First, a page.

“I don’t understand where this came from, but I’m tired of it and I want it to end,” she cried. “I feel like it’s killing me from the inside out. I don’t even recognize myself anymore.”
If I had a dollar for every time I have heard similar statements, I could fund a mighty fine vacation!
I remember making similar sentiments when I travelled along my own valley of depression. It’s a journey I don’t recommend to anyone, and yet, now, I’m so appreciative of because it gives me greater compassion for the one in four adults who will struggle at some point in their lifetime.
What I know now that I didn’t know before having walked the journey myself, is that if we don’t acknowledge and address the spiritual components of depression, it’s akin to applying a band aid to an infection and hoping healing takes place.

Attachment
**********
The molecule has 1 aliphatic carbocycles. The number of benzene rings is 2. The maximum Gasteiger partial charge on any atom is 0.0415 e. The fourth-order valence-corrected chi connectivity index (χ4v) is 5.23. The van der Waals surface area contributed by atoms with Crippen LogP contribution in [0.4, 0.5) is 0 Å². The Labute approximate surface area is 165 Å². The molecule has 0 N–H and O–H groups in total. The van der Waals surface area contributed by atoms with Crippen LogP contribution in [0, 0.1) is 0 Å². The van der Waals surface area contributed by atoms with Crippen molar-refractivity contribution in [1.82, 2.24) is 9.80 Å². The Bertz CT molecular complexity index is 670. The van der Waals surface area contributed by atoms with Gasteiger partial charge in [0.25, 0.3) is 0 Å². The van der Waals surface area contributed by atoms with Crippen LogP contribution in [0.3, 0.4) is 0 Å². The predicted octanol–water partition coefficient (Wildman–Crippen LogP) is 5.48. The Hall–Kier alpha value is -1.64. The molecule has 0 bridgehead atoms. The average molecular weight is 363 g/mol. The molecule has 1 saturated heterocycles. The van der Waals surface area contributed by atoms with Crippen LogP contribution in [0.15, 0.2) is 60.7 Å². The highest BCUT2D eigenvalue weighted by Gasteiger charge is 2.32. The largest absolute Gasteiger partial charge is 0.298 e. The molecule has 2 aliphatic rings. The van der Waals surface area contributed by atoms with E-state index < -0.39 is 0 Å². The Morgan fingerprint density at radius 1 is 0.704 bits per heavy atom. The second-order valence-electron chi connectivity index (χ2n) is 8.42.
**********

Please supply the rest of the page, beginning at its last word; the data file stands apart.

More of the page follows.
Scripture says “For we are not fighting against flesh-and-blood armies, but against evil rulers and authorities of the unseen world, against mighty powers in this dark world, and against evil spirits in the heavenly places” (Eph. 6:12 NLT).
It also says, “The thief comes only to steal and kill and destroy; I have come that they may have life, and have it to the full” (John 10:10).
In the case of depression, the enemy comes to:
- steal our joy
- kill our peace
- destroy our identity
But don’t despair. Scripture says “You, dear children, are from God and have overcome them, because the one who is in you is greater than the one who is in the world” (1 John 4:4). We just have to be aware of the enemy’s tactics so we can fight them head on.